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Philip Trauring <[log in to unmask]>
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Mark Twain Forum <[log in to unmask]>
Mon, 4 Mar 2024 18:06:04 -0500
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I was looking at Twain’s letters in 1869, while he was correcting the proofs for The Innocents Abroad, and found an interesting paragraph about spelling in the book. In a letter to the publisher, Elisha Bliss, Jr. on April 20, 1869, he wrote:

I wish you would have my revises revised again & look over them yourself & see that my marks have been corrected. A proof-reader who persists in making two words ‸(& sometimes even compound words)‸ of “anywhere” and “everything;” & who spells [ <;query=;searchAll=;sectionType1=;sectionType2=;sectionType3=;sectionType4=;sectionType5=;style=letter;brand=mtp#>villainy ] <;query=;searchAll=;sectionType1=;sectionType2=;sectionType3=;sectionType4=;sectionType5=;style=letter;brand=mtp#> “villiany” & “[ <;query=;searchAll=;sectionType1=;sectionType2=;sectionType3=;sectionType4=;sectionType5=;style=letter;brand=mtp#>liquifies ] <;query=;searchAll=;sectionType1=;sectionType2=;sectionType3=;sectionType4=;sectionType5=;style=letter;brand=mtp#>” &c, &c, is not three removes from an [ <;query=;searchAll=;sectionType1=;sectionType2=;sectionType3=;sectionType4=;sectionType5=;style=letter;brand=mtp#>idiot.— ] <;query=;searchAll=;sectionType1=;sectionType2=;sectionType3=;sectionType4=;sectionType5=;style=letter;brand=mtp#> ‸infernally unreliable—‸ & so I don’t like to trust your man. He never yet has acceded to a request of mine made in the margin, in the matter of spelling & punctuation, as I know of. He shows spite—don’t trust him, but revise my revises yourself. I have long ago given up trying to get him to spell those first-mentioned words properly. He is an idiot—& like all idiots, is self-conceited. 

So it seems Twain actually wanted those words combined, but it didn’t happen until 30 years later. Villainy was also corrected in two places where it had been misspelled. As far as I can tell liquifies was changed in the original.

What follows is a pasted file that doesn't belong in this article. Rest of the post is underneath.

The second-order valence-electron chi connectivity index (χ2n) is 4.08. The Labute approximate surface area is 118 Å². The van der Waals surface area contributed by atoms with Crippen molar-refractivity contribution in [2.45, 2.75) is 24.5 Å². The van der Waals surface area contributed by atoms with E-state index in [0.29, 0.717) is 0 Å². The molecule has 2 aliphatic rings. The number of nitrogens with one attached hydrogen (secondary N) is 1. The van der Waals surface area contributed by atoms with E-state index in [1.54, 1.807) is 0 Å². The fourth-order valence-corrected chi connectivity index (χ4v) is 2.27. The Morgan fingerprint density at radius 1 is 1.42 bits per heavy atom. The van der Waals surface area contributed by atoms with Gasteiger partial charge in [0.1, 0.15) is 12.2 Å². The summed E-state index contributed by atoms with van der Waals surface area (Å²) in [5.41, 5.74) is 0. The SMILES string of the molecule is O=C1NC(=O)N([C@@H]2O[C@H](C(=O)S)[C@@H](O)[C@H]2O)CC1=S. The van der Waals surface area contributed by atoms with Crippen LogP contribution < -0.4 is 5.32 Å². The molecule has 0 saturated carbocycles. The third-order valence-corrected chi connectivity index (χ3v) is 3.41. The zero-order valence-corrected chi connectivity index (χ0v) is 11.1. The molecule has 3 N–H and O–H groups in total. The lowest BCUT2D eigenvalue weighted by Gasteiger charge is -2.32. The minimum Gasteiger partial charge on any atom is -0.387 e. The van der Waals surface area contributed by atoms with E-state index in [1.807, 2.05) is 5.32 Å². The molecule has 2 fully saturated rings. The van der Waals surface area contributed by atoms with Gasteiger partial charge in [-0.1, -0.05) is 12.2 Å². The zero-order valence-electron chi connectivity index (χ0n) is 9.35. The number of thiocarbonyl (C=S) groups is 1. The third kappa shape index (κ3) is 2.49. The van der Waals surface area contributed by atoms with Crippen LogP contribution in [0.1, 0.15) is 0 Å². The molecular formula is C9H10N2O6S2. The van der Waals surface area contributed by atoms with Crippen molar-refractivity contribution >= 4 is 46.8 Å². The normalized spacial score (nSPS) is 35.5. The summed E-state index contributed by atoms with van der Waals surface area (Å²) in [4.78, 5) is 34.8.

In the same letter he decided on the title of the book. In an earlier letter he had been also been thinking about Crusade of the Innocents and The Exodus of the Innocents.


> On Feb 12, 2024, at 6:39 PM, Philip Trauring <[log in to unmask]> wrote:
> I’ve been comparing the spelling between the first edition (1869) of The Innocents Abroad, and the Author’s National Edition (which is copyright 1897 and 1899).
> I’m curious if the changes in spelling were approved by Twain, in this edition, or other uniform editions (which I have not yet looked at). Has there been anything written about the changes between editions and how they came about?
> Here are some of the changes I’ve noticed so far:
> Spelling changes:
> amphitheatre	amphitheater
> ancle		ankle
> centre		center
> ecstacy		ecstasy
> irruption		eruption
> lettred		lettered
> lustre		luster
> meagre		meager
> ploughed		plowed
> pretence		pretense
> spectre		specter
> sceptre		scepter
> staid		stayed
> theatre		theater
> woollen		woolen
> Words combined:
> any thing		anything
> any body		anybody
> any where	anywhere
> every thing	everything
> every body	everybody
> every where	everywhere
> While these were not combined:
> any one
> every one
> near by
> Also, pic-nic was changed to picnic, but to-day, to-morrow, and to-night were not changed.
> Looking at some of the words in Google Books Ngram Viewer shows when certain spellings overtook others, which is kind of neat to see visually. In most cases these map pretty well to what was changed. If the spelling didn’t switch until after 1899, it wasn’t changed in the Author’s National Edition. For example, ‘everywhere' overtook 'every where’ already in the 1840s, and it is changed in the uniform edition. However, ‘everyone’ didn’t overtake ‘every one’ until the late 1920s, so it isn’t changed in the uniform edition.
> Any other types of spelling changes I should be looking out for?
> Thanks.
> Philip